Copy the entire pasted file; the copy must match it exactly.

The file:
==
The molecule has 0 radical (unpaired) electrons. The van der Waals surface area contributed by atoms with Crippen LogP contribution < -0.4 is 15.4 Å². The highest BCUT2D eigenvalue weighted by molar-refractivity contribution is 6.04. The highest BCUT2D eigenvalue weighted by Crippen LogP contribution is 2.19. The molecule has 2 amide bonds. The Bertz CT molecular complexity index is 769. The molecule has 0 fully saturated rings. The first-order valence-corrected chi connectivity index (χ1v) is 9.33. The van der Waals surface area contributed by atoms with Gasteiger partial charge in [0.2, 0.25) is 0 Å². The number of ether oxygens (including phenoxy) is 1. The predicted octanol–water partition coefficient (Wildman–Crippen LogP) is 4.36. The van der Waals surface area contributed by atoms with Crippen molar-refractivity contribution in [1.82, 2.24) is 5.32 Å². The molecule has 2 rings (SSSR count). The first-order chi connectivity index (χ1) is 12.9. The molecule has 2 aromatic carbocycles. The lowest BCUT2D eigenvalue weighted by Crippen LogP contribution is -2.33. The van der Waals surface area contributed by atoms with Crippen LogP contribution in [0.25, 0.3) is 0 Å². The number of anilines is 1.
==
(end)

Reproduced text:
The molecule has 0 radical (unpaired) electrons. The van der Waals surface area contributed by atoms with Crippen LogP contribution < -0.4 is 15.4 Å². The highest BCUT2D eigenvalue weighted by molar-refractivity contribution is 6.04. The highest BCUT2D eigenvalue weighted by Crippen LogP contribution is 2.19. The molecule has 2 amide bonds. The Bertz CT molecular complexity index is 769. The molecule has 0 fully saturated rings. The first-order valence-corrected chi connectivity index (χ1v) is 9.33. The van der Waals surface area contributed by atoms with Gasteiger partial charge in [0.2, 0.25) is 0 Å². The number of ether oxygens (including phenoxy) is 1. The predicted octanol–water partition coefficient (Wildman–Crippen LogP) is 4.36. The van der Waals surface area contributed by atoms with Crippen molar-refractivity contribution in [1.82, 2.24) is 5.32 Å². The molecule has 2 rings (SSSR count). The first-order chi connectivity index (χ1) is 12.9. The molecule has 2 aromatic carbocycles. The lowest BCUT2D eigenvalue weighted by Crippen LogP contribution is -2.33. The van der Waals surface area contributed by atoms with Crippen LogP contribution in [0.25, 0.3) is 0 Å². The number of anilines is 1.